The Western Pennsylvania School for Blind Children (WPSBC) was chartered in 1887 by people who saw the need for children who are blind to receive specialized education and vocational opportunities. In 1894, the group built a permanent home for their school in the Oakland neighborhood of Pittsburgh. At first, the School offered three distinct curricula: academic, commercial and industrial. As theories about educating individuals with visual impairments changed, the School stayed in the forefront of new practices. For example, when orientation and mobility instruction was introduced, the School quickly began to teach travel with a cane. Technological advances — from the Optacon print reading device and Kurzweil reading machine to recently developed computer learning tools and assistive technologies — have always been welcomed and integrated into the curriculum.
In 1984, after intense study and discussion, the School began to reorient the educational programs to serve the unique abilities of many individuals throughout western Pennsylvania with individualized and compassionate programming, filling a need that was not adequately served elsewhere. Now, the Western Pennsylvania School for Blind Children offers a model program with integrated education and therapy to provide students with unique opportunities for growth and development. In 2003, the School opened its Early Childhood Center, which was uniquely designed for working with young people of all abilities.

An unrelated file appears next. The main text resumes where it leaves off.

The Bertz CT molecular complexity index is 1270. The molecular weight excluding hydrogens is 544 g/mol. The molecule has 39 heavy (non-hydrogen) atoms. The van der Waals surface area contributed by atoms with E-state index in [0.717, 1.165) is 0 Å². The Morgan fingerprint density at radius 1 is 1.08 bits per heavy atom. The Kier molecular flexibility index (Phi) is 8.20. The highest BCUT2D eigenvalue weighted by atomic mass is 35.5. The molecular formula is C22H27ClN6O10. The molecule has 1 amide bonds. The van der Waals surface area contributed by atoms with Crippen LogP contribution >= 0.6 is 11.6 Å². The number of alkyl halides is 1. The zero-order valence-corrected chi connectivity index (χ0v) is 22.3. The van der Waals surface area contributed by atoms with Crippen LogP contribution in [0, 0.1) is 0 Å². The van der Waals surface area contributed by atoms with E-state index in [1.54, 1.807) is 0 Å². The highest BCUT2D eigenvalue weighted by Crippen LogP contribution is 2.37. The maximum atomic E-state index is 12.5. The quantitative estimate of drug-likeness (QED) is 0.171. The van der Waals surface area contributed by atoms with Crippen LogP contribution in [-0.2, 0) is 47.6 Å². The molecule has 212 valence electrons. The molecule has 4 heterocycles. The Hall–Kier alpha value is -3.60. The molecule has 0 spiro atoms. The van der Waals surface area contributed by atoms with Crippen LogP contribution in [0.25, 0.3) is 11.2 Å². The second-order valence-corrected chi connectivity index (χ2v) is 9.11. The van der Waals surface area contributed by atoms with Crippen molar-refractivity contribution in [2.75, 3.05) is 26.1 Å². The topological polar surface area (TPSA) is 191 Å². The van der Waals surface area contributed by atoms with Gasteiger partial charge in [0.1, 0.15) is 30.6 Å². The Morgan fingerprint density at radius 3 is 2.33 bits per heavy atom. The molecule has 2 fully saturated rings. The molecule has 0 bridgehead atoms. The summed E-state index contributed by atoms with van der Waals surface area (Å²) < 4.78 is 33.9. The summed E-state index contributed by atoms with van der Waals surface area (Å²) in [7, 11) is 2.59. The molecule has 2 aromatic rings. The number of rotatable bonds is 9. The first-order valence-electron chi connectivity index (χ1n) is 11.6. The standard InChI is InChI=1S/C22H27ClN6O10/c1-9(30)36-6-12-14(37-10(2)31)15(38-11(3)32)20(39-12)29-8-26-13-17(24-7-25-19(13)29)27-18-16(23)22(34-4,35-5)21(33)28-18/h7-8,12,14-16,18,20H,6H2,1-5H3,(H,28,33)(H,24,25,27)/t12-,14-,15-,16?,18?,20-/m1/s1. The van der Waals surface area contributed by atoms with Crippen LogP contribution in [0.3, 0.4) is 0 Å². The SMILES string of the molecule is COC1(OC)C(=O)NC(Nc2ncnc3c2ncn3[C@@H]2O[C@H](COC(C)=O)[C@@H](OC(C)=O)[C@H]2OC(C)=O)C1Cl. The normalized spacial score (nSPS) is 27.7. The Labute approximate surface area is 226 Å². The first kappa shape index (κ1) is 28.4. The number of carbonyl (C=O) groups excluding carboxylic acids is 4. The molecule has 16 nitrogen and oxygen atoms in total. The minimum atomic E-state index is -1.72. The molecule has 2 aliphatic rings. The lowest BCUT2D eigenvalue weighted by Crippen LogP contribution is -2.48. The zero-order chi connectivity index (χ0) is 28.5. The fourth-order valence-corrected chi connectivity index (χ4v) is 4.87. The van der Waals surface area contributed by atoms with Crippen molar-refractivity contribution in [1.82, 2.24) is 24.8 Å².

Outreach efforts — which began in 1981 with early intervention programming for infants and toddlers — were expanded exponentially in 2008 to include programs for school-aged students with visual impairment that attend their local school.
The beginning of the 2011–12 school year saw the establishment of continued services for adults ages 21 and over with a program called Learning Adventures for the Visually Impaired (LAVI). This program is unique among schools for young adults with visual impairments and fulfills a vital community need, while allowing us to continue serving WPSBC graduates.